Jurgen Klopp
Klopp's first season ended in disappointment, but work behind the scenes must be recognised. Getty

After watching his Liverpool team surrender the Europa League to a ruthless Sevilla, Jurgen Klopp's first words to the media were to take full responsibility for the capitulation in Basel.

It's difficult to agree with him. On a night where his side wilted so dramatically under pressure, many of the players on show merely enforced the argument that they are not 'Klopp's players'. It's a handy excuse to have when you have just lost your second final of the season, but it is one that rang truer than ever on Wednesday night.

Klopp hasn't performed miracles this season. When Liverpool decided to part ways with Brendan Rodgers and appoint one of the most coveted managers in the game, they sat 10<sup>th in the Premier League. A 1-1 draw with West Brom on Sunday 15 May saw them finish the season just two positions higher. Of the German's 30 league games in charge, Liverpool won just 13. And while they were not helped by the club's wretched start under Rodgers, Liverpool have surrendered 19 points from winning positions this term, dropping points having led in home draws to Newcastle, Tottenham, Sunderland and losing all three points on the road to Southampton despite cruising at 2-0.

But anyone who expected Klopp to come in and immediately transform the club should have been given a swift reality check. Such was the malaise Liverpool found themselves in before his arrival, it was always an impossible task. And while his first season has ultimately been a fruitless one, the problems he has faced means what he has achieved must be recognised.

Jurgen Klopp and Liverpool
Klopp consoles his player's after Wednesday's collapse. Getty

The minute he walked in the door, rumours of when Klopp's former charges from his days at Dortmund would arrive were rampant. One of the best in Mario Gotze could yet arrive this summer. But for the 2015-16 season, he settled for a squad which had been one of the most derided in the Premier League. Players judged to be too-injury prone, an expensive flop or deemed just not good enough made up a squad so haphazardly assembled by Rodgers and Liverpool's fabled transfer committee prior to Klopp's appointment.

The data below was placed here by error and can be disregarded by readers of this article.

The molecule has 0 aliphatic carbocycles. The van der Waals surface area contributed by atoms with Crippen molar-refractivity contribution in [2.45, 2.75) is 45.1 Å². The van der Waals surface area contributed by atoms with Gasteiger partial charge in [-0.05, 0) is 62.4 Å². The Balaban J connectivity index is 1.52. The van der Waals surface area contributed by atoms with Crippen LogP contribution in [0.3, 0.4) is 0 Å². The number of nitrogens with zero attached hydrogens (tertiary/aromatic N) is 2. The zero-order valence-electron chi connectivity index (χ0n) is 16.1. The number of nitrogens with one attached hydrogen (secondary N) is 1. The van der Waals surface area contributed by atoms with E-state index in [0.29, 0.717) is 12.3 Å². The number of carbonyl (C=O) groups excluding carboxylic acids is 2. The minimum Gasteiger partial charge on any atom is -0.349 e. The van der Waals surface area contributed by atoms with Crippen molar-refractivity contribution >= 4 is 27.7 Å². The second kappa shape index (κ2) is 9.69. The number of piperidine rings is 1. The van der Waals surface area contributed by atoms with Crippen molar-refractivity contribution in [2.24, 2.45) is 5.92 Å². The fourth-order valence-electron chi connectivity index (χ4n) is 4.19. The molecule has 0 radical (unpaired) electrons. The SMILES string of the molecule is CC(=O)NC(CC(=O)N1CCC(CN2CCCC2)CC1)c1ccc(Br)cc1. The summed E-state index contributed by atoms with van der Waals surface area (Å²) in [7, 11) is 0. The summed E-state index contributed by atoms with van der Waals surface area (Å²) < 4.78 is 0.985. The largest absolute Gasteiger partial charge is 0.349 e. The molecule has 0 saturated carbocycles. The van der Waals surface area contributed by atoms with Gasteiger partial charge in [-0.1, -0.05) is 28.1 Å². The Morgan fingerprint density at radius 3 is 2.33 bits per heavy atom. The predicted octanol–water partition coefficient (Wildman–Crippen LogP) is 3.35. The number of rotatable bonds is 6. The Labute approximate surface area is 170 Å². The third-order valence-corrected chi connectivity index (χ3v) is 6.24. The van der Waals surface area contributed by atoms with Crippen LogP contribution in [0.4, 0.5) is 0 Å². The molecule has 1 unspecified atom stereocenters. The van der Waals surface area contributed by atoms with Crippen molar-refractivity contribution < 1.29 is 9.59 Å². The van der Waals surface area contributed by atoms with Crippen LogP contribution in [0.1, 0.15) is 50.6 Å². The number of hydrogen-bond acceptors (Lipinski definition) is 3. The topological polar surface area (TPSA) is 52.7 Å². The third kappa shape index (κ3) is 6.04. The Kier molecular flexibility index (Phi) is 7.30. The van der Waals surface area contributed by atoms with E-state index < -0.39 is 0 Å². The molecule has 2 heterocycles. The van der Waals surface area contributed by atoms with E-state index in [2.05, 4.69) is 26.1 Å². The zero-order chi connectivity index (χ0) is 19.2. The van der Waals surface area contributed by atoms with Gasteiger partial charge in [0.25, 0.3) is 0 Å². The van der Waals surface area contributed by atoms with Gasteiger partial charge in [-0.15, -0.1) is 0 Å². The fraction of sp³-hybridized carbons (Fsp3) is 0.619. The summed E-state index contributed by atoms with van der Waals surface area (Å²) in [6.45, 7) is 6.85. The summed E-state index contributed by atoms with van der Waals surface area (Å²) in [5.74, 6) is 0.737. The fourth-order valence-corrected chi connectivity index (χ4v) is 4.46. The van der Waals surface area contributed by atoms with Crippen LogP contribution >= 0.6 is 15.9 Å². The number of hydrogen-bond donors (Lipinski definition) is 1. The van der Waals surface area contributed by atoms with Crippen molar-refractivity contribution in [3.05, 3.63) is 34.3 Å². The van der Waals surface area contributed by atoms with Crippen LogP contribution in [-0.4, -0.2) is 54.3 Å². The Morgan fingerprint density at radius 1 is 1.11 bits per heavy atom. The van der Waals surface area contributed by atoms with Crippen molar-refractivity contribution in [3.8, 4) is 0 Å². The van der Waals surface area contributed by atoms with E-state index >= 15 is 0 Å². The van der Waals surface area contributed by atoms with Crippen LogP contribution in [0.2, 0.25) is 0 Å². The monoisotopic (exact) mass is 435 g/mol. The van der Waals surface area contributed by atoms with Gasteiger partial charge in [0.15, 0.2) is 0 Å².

Without making any real adjustments to his playing personnel, Klopp has still managed to steer the club into two cup finals this season. Players like Dejan Lovren and Adam Lallana, both previously weighed down by their price tags, have become effective, functional members of his unit. Kolo Toure and James Milner are among the others to have fulfilled a similar role. While that unit was badly beaten in Basel on Wednesday, it is clear players have bought into the manager's vision, and it almost resulted in European glory.

While unavoidable problems threatened to derail their season, a squad relentlessly buying into what their manager preaches has managed to keep floating. Mamadou Sakho's drugs ban could have threatened to unravel the club's Europa League run. The Frenchman had grown increasingly influential in the Liverpool dressing room in the build-up to the ban and the sudden departure of a defender who had grown into the best of the squad could have had a hugely destabilising effect. From the outside looking in, it didn't.

Jurgen Klopp
Klopp empty-handed after first season and will find things difficult this summer with no European football to offer. Getty

In the opening months of his reign in charge, every time Klopp held court with the press felt like Groundhog Day, with another Daniel Sturridge injury setback dominating the news agenda. The England international did not start a game until two months into the German's tenure, with his injuries woes never truly abating this season.

With Christian Benteke misfiring, Klopp found other options for a side who threatened to be so reliant on their perennially stricken centre forward. Divock Origi, overlooked by Rodgers, repaid faith shown in him by Klopp, netting a hat-trick on just his fifth start under the new manager against Southampton in the League Cup in December. The Belgium international has excelled from there, and, had it not been for that ankle injury suffered in the Merseyside derby in April, he would have ended the season as the club's first choice striker.

The rebuilding job hasn't even begun at Anfield. Based on this season's evidence, a new left-back has suddenly rocketed up the club's priority list, while the manner in which Liverpool were relentlessly overrun in the second half of last night's defeat points to the need for a controlling presence in midfield.

There is plenty of work to be done and no European football next season means Liverpool's recruitment drive will be all the more difficult in the summer months. But with Klopp at the helm, the task ahead is in safe hands.